Citation: (2005) Forecasting the Path of a Raccoon Rabies Epidemic. PLoS Biol 3(3): e115. doi:10.1371/journal.pbio.0030115
Published: March 1, 2005
Copyright: © 2005 Public Library of Science. This is an open-access article distributed under the terms of the Creative Commons Attribution License, which permits unrestricted use, distribution, and reproduction in any medium, provided the original work is properly cited.
Rabies recently hit the national headlines when a Wisconsin teenager survived after showing full-blown symptoms. Even more remarkable, the girl—who was bitten by a bat—recovered after receiving a novel therapy, since doctors felt her case was too advanced for the standard rabies inoculations to work. Rabies is nearly always fatal if not treated immediately, and continues to pose a serious public health threat. Though most rabies fatalities in the United States stem from bat bites, far more people are treated for raccoon rabies.
A new strain of raccoon rabies started spreading throughout the eastern United States in the mid-1970s, after raccoons caught in Florida were released along the West Virginia–Virginia border to replenish hunting stocks. Some of the imports carried a rabies variant that caused an outbreak in local populations and has been steadily expanding ever since. In 1990, raccoons topped the list of most often reported rabid mammal.
Controlling this re-emerging public health threat depends on predicting the spatial dynamics of the disease—where new outbreaks might occur and how the virus might spread. Toward this end, Leslie Real and colleagues work on probabilistic simulation models that calculate the effects of various factors, such as local transmission rates between townships, ecological barriers to transmission, and long-distance “translocation” rates between townships. (The deliberately released Florida raccoons were one such translocation, but raccoons have also been known to hitch rides on garbage trucks.) As reported elsewhere, these models previously accurately reflected rabies spread in both Connecticut and New York. In a new study reported in PLoS Biology, Real and colleagues apply their model to the likely spread of rabies in Ohio—a potential gateway for spread throughout the Midwest—and find that raccoon rabies could spread throughout the state in just three years.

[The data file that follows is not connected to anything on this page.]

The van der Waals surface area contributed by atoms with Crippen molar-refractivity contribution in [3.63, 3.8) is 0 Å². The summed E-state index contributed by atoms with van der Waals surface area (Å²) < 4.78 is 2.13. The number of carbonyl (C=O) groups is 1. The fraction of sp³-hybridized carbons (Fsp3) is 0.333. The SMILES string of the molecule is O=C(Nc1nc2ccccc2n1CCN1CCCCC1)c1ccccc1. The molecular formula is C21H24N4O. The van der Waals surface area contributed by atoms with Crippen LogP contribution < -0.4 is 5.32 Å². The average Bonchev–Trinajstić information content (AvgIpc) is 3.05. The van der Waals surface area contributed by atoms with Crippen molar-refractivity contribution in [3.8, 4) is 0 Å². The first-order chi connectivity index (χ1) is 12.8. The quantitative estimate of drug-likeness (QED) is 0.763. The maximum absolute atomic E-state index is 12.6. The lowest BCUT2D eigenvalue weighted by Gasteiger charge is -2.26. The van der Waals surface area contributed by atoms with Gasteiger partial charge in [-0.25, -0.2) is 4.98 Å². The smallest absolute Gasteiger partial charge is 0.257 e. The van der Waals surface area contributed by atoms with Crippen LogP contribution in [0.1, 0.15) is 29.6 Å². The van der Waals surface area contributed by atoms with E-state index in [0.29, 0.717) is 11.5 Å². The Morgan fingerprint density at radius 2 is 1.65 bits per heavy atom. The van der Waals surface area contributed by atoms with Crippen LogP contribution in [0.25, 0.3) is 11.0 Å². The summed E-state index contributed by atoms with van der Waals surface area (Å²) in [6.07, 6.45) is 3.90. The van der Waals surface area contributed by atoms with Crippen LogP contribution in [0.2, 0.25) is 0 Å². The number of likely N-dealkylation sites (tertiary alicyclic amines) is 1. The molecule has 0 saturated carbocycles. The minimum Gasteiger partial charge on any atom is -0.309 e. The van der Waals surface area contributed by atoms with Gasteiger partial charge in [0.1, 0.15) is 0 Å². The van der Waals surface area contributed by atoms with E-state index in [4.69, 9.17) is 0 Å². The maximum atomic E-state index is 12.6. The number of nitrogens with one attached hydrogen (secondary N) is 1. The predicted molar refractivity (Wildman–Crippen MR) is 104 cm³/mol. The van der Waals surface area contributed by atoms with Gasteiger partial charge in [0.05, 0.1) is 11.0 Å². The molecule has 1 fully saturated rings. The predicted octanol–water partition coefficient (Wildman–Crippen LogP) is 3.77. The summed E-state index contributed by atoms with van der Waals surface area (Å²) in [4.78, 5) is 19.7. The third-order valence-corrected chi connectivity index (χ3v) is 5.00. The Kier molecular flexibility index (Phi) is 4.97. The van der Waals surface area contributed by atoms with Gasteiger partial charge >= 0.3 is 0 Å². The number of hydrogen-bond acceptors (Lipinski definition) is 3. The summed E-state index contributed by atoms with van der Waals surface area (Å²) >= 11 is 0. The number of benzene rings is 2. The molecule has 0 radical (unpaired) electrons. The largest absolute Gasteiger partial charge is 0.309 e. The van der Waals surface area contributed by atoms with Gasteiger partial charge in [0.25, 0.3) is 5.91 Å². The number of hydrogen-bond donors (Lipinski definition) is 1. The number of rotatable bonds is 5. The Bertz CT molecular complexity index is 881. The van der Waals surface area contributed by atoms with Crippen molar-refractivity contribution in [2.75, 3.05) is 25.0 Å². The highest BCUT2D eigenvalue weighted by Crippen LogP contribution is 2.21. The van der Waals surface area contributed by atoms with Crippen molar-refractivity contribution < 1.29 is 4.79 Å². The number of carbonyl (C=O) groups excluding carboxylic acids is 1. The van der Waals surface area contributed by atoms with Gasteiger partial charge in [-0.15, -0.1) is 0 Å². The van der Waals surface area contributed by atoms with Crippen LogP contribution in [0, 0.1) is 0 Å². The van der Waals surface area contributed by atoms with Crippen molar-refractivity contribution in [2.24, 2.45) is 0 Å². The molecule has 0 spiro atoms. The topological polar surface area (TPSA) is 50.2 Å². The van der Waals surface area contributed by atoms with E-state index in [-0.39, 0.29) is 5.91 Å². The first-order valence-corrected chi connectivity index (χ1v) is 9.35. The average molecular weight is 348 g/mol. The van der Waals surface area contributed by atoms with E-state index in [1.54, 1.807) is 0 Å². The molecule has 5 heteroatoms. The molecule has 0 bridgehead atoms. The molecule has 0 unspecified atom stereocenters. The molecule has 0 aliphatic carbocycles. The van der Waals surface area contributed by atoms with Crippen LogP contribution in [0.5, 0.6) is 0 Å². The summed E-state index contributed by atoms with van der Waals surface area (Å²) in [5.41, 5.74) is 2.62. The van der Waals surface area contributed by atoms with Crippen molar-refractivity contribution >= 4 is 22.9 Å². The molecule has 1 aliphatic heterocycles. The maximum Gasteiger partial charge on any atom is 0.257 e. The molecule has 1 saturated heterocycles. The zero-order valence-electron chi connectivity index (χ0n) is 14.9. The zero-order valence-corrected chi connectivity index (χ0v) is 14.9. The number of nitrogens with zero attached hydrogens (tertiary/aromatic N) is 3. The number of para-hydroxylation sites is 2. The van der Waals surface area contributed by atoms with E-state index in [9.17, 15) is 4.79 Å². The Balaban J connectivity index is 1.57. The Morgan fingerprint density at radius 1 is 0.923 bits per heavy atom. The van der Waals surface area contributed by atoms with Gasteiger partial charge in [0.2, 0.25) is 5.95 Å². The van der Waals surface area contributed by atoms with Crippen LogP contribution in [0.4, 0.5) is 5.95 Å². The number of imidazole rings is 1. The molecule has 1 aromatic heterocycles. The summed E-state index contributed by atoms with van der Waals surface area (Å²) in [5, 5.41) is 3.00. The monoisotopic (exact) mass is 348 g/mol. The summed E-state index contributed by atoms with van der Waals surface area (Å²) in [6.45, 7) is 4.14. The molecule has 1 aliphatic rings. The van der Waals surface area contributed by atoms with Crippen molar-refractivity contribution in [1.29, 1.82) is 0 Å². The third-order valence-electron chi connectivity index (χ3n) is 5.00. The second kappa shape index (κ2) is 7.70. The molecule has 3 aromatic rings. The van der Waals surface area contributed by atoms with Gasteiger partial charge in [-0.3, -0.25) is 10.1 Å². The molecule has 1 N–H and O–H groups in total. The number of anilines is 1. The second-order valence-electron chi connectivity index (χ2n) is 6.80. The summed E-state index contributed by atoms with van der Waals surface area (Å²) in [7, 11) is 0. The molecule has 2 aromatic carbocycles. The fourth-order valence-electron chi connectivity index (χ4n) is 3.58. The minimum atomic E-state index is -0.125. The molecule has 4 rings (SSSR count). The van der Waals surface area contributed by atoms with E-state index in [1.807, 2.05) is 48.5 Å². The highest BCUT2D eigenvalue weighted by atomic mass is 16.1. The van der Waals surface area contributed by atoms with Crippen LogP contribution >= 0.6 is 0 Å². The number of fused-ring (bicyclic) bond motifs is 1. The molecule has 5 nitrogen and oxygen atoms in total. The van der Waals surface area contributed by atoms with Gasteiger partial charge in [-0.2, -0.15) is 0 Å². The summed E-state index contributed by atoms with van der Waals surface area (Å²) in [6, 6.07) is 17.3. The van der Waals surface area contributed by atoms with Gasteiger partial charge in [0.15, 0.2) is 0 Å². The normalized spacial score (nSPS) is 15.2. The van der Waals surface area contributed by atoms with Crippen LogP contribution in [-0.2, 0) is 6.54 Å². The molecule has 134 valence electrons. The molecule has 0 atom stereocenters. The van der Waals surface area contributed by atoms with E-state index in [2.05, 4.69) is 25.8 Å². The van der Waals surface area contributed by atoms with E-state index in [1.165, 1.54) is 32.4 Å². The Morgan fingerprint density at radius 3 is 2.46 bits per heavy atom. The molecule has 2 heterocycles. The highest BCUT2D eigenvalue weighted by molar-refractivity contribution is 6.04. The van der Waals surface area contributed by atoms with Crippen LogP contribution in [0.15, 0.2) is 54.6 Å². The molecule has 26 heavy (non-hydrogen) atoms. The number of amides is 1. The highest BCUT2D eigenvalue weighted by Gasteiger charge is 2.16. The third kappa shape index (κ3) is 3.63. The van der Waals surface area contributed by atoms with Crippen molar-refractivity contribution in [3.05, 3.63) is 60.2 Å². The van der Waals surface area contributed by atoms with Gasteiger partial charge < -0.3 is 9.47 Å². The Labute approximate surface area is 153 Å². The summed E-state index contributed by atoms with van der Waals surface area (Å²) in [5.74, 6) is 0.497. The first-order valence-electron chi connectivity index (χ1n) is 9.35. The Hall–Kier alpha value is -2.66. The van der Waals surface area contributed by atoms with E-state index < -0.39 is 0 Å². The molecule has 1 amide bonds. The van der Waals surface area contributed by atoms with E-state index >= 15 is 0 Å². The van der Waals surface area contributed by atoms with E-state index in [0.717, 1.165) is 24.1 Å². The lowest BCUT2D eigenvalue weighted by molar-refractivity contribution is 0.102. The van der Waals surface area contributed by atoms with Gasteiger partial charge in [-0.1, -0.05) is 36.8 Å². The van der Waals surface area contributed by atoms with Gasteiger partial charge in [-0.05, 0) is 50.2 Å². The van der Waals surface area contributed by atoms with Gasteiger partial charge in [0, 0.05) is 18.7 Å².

One strategy for limiting rabies spread is to establish vaccine corridors by distributing vaccine baits—vaccine doses hidden in fishmeal—to wild raccoons. This cordon sanitaire strategy limited rabies in Ohio to sporadic cases from 1997 until 2004, when a rabid animal was detected—11 kilometers beyond the buffer zone—in northeastern Ohio. The authors had previously shown that local transmission was significantly reduced when townships were separated by geographical barriers—the Connecticut River in Connecticut and the Adirondack Mountains in New York. In modeling the likely transmission path in Ohio, the authors incorporated the likely effect of Ohio's five major rivers on transmission from local points along the Pennsylvania or West Virginia border.
Given Ohio's topography (three of its rivers run along the southern and eastern border) and a single point of emergence in the northeast, the authors adjusted their simulations to estimate the potential impact of translocations. Even without the occasional garbage truck ride, because of the lack of ecological barriers in central Ohio, the simulations predict that rabies will spread far faster in Ohio than in New York and Connecticut.
Factoring in those garbage truck rides, the scenario is considerably bleaker: rabies would take just 33 months to spread across central Ohio—compared to 48 months to cross the much smaller state of Connecticut—and cover the state in 41 months. This transmission rate—100 kilometers/year—significantly surpasses previous estimates, which range from 30 to 60 kilometers/year. The potential for such rapid spread, if unchecked, “is quite alarming,” the authors warn. But they also point out that the path of a real epidemic would likely fall somewhere between these two scenarios, given the unpredictable nature of translocations. The authors also simulated potential breech points in the vaccine corridor and found that the Ohio and Muskingum rivers halted viral advance initially. But a raccoon can certainly cross a bridge when the opportunity arises, so any delays would likely be temporary.
Given the unpredictable nature of rabies transmission—challenging efforts to identify potential leaks in vaccine corridors and sites of dispersal—the authors' simulations provide a valuable resource for anticipating alternate outbreak scenarios and preparing multiple game plans to prevent or contain them. They also indicate the best sites for establishing a new vaccine barrier. And given how fast raccoon rabies could spread, Real and colleagues make a strong case that halting its western march depends on a strategy based on early detection and high-powered intervention programs—a sensible approach for any infectious disease.